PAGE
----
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Parents Start Petition After Schools Pull Special Needs Student Programs

SOUTH JORDAN, Utah — A group of parents in the Jordan School District were outraged after hearing the Life Skills program would be moved out of two high schools. They started a petition and within hours had thousands of supporters.

Students with intellectual disabilities can currently attend all major high schools in Jordan District, but starting next year, students in the program at Herriman will be absorbed into the program at Mountain Ridge, and Bingham students will have the choice of Riverton or West Jordan.

Oakley Peterson runs the Instagram account “Nothing Down About It.” She came up with an idea in March to try to get the program into all district elementary schools.

“Originally, four other parents and I went to the board district meeting thinking, let’s get this in more elementary schools,” said Peterson.

She had no idea what she was about to discover.

“Did you know they’re slashing these programs in the two high schools we’re in boundary for?” said Peterson. “That’s never been done.”

Jordan District spokesperson Sandra Riesgraf said the District isn’t eliminating the program, they’re just moving those students to other high schools with more students in the program.

Superintendent Anthony Godfrey wouldn’t go on camera, but released the following statement through the district communications department.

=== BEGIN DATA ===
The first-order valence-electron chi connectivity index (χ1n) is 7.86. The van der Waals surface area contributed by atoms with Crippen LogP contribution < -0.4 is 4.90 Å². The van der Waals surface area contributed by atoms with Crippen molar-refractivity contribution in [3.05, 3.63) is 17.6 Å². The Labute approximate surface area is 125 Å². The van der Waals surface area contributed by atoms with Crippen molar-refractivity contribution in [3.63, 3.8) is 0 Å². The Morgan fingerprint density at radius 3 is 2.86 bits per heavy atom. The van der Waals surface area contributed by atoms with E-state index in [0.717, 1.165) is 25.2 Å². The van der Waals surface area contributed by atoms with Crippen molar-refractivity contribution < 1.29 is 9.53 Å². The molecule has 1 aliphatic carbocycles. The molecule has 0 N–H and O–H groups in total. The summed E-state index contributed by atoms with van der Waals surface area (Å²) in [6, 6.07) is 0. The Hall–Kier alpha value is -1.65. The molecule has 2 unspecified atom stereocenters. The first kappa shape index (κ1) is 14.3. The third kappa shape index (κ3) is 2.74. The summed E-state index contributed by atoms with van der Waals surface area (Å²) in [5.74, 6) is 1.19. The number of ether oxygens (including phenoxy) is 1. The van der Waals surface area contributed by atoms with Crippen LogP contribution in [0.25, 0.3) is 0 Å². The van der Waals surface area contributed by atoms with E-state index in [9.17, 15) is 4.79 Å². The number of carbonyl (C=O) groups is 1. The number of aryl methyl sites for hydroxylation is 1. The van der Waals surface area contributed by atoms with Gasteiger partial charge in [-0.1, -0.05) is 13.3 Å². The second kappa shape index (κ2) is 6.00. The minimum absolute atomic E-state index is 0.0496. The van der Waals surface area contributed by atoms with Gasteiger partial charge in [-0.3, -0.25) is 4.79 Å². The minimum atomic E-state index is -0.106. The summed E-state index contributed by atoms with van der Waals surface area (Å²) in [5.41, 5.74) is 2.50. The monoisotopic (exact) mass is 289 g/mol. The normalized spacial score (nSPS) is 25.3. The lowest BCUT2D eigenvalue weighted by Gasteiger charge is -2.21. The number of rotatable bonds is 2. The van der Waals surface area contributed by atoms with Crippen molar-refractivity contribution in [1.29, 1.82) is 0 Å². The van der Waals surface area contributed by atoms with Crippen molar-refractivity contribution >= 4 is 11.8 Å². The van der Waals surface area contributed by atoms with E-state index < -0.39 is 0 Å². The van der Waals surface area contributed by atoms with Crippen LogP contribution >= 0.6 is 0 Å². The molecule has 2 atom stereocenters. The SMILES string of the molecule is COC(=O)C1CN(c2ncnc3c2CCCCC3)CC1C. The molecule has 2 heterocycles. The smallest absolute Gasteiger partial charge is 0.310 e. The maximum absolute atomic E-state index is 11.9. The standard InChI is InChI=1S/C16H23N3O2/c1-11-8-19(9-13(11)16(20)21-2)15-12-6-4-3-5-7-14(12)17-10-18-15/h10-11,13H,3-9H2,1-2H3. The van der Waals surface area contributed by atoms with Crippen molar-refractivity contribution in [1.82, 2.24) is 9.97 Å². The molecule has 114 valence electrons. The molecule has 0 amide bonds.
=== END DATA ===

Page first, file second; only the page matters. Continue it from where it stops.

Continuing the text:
“Jordan School District is committed to supporting special needs students of all abilities. We place students in schools to maximize their instructional and social experience. We are always looking to expand programs and opportunities for students with special needs throughout the district.”

Seth King met Dustin Forsyth more than 20 years ago in the peer mentor program at Orem High School.

King said the program was life changing.

“I cherish that program and that time I had getting to know Dustin,” said King. “Obviously, here we are 20-plus years later and the peer tutor program is a big reason we’re still friends.”

King believes taking the program out of any school is a mistake, and so does Peterson.

“Videos that go viral of the kid scoring the touchdown, the prom queen, you see the way you tear up when you watch those videos, they way that those affect other people, it doesn’t just affect our kids.”

Somer Christensen was devastated when she got a letter telling her that her 16-year old daughter, Maisy, who has Down Syndrome, would not be able to attend her home high school next year.

Christensen said she looked forward to her daughter going to school with siblings and neighbor kids.

“It would mean everything because it means the kids she grew up with, the kids that have known her since she was a little girl, would see her in the hallways, they would want to include her and take to her football games, basketball games and dances,” said Christensen.

Maisy will now attend Mountain Ridge High School.

“They’re taking steps backward, not forward,” said Peterson.

Something of which she’s not ok with.

“Sadly, it takes a lot of fight, but I think sometimes we don’t fight hard enough for these basic rights for our kids,” said Peterson. “That’s coming to an end.”

The families have launched a petition in hopes that the district will reverse their position.

They have also planned a rally for May 7 at 5:30 p.m. at Oquirrh Shadows Park, located at 10300 South 4000 West in South Jordan.

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